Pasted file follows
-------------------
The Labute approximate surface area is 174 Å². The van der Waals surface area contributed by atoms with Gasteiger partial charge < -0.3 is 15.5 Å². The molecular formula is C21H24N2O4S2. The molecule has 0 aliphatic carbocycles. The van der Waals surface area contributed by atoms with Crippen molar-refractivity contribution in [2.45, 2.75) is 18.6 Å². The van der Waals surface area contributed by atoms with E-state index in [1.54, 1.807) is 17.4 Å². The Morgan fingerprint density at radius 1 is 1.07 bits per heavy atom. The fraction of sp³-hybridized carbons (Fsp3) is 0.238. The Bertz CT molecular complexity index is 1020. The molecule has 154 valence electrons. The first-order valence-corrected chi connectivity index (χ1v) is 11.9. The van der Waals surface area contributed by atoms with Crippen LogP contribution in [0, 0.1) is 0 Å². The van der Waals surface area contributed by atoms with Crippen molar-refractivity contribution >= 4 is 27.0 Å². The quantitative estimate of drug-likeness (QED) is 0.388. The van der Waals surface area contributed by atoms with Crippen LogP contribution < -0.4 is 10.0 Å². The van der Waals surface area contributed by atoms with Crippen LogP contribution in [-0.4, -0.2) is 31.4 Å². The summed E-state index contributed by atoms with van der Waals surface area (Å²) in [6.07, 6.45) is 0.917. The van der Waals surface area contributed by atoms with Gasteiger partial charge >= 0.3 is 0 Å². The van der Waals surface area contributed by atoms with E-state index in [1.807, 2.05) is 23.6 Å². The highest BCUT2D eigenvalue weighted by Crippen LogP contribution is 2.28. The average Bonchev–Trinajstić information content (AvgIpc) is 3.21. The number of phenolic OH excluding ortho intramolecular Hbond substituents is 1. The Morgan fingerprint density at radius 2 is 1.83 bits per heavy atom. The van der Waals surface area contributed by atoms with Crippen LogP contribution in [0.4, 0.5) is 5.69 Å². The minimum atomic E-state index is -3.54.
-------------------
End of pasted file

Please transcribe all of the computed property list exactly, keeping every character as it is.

The Labute approximate surface area is 174 Å². The van der Waals surface area contributed by atoms with Gasteiger partial charge < -0.3 is 15.5 Å². The molecular formula is C21H24N2O4S2. The molecule has 0 aliphatic carbocycles. The van der Waals surface area contributed by atoms with Crippen molar-refractivity contribution in [2.45, 2.75) is 18.6 Å². The van der Waals surface area contributed by atoms with E-state index in [1.54, 1.807) is 17.4 Å². The Morgan fingerprint density at radius 1 is 1.07 bits per heavy atom. The fraction of sp³-hybridized carbons (Fsp3) is 0.238. The Bertz CT molecular complexity index is 1020. The molecule has 154 valence electrons. The first-order valence-corrected chi connectivity index (χ1v) is 11.9. The van der Waals surface area contributed by atoms with Crippen LogP contribution in [0, 0.1) is 0 Å². The van der Waals surface area contributed by atoms with Crippen molar-refractivity contribution >= 4 is 27.0 Å². The quantitative estimate of drug-likeness (QED) is 0.388. The van der Waals surface area contributed by atoms with Crippen LogP contribution < -0.4 is 10.0 Å². The van der Waals surface area contributed by atoms with Crippen LogP contribution in [-0.4, -0.2) is 31.4 Å². The summed E-state index contributed by atoms with van der Waals surface area (Å²) in [6.07, 6.45) is 0.917. The van der Waals surface area contributed by atoms with Gasteiger partial charge >= 0.3 is 0 Å². The van der Waals surface area contributed by atoms with E-state index in [1.807, 2.05) is 23.6 Å². The highest BCUT2D eigenvalue weighted by Crippen LogP contribution is 2.28. The average Bonchev–Trinajstić information content (AvgIpc) is 3.21. The number of phenolic OH excluding ortho intramolecular Hbond substituents is 1. The Morgan fingerprint density at radius 2 is 1.83 bits per heavy atom. The van der Waals surface area contributed by atoms with Crippen LogP contribution in [0.4, 0.5) is 5.69 Å². The minimum atomic E-state index is -3.54.